Extreme Differentiation that Doesn’t Drive You Crazy | Jon Bergmann | 6 Min Read

Have you ever sat in a  PD session and the presenter talked about how you should differentiate, but you said in your head… No Way! They are crazy! It all sounds well and good, but… I am only one person. I can’t teach two, three, or four different things at the same time. It is impossible to do that with my students. During the pandemic, I tried this, and well… it didn’t work.  I can’t prepare that many different assignments. I can’t be in two places at once. In fact, during the pandemic, I felt like it wasn’t even that effective. I can’t do that and maintain my sanity. 

What if… and I’m serious here… you could really differentiate. You could meet the individual needs of your students without too much extra work. If you are intrigued, then read on.  

This article is one in a series where we will discuss how you can make mastery learning a reality. In this series, I am sharing how I, and thousands of other teachers, have transformed classrooms into a place where every student succeeds. In my previous articles, I gave an overview of Mastery Learning, then we learned that you don’t have to lecture to the whole class at the same time ever again and how to create a flexible pace for other students. Today we are going to focus on how to do extreme differentiation. If you haven’t yet read the other articles, I encourage you to go back so you can see the progression of how to do Mastery Learning well.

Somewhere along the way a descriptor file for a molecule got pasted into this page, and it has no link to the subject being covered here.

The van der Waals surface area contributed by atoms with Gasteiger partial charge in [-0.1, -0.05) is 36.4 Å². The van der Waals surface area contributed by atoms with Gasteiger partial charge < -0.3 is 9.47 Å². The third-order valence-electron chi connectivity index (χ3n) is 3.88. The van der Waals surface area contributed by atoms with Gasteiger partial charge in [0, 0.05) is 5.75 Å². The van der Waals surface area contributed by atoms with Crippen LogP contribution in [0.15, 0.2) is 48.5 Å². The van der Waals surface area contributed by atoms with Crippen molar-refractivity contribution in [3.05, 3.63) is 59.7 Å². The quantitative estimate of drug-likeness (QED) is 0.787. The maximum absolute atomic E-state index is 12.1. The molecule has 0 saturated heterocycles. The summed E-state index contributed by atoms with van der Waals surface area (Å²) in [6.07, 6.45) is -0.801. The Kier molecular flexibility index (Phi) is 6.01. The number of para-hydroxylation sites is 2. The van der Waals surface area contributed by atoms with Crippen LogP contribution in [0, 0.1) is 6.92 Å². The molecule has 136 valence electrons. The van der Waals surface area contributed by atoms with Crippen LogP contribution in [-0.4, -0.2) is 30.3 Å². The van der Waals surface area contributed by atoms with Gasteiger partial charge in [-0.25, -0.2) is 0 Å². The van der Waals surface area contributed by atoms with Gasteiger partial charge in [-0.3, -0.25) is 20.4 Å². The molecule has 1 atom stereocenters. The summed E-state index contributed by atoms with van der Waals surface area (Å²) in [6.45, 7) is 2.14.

So how do you do extreme differentiation that doesn’t drive you crazy? Below are the four top tips to differentiate extremely. 

Plan for Differentiation

Planning is the key to differentiating well. For me, I first sit down and identify the essential objectives or targets I want students to master. I ask: What do I think every student must know or be able to do? Second I identify what I will call the “nice to know” objectives. I then create a learning document (I print packets) that includes both all of the essential learning and the “nice to knows.”  That way I am creating one document that contains all of the learnings that I want students to master. This includes flipped video note outlines, question sets, and hands-on activities. I guess that you already have…

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Jon Bergmann

Jon Bergmann is one of the pioneers of the Flipped Class Movement. Jon is leading the worldwide adoption of flipped learning by working with governments, schools, corporations, and education non-profits. Jon is coordinating or guiding flipped learning initiatives around the globe including China, Taiwan, Korea, Australia, Singapore, Thailand, the Middle East, Iceland, Sweden, Norway, the United Kingdom, Italy, Spain, Mexico, Canada, South America, and the United States. Jon is the author of 10 books including the bestselling book: Flip Your Classroom which has been translated into 10 languages. He has been an educator since 1986. He has served as a middle and high school science teacher, the lead technology facilitator for a school district in the Chicago suburbs, as well as a consultant/public speaker. He currently is teaching science and leading staff development at Houston Christian High School.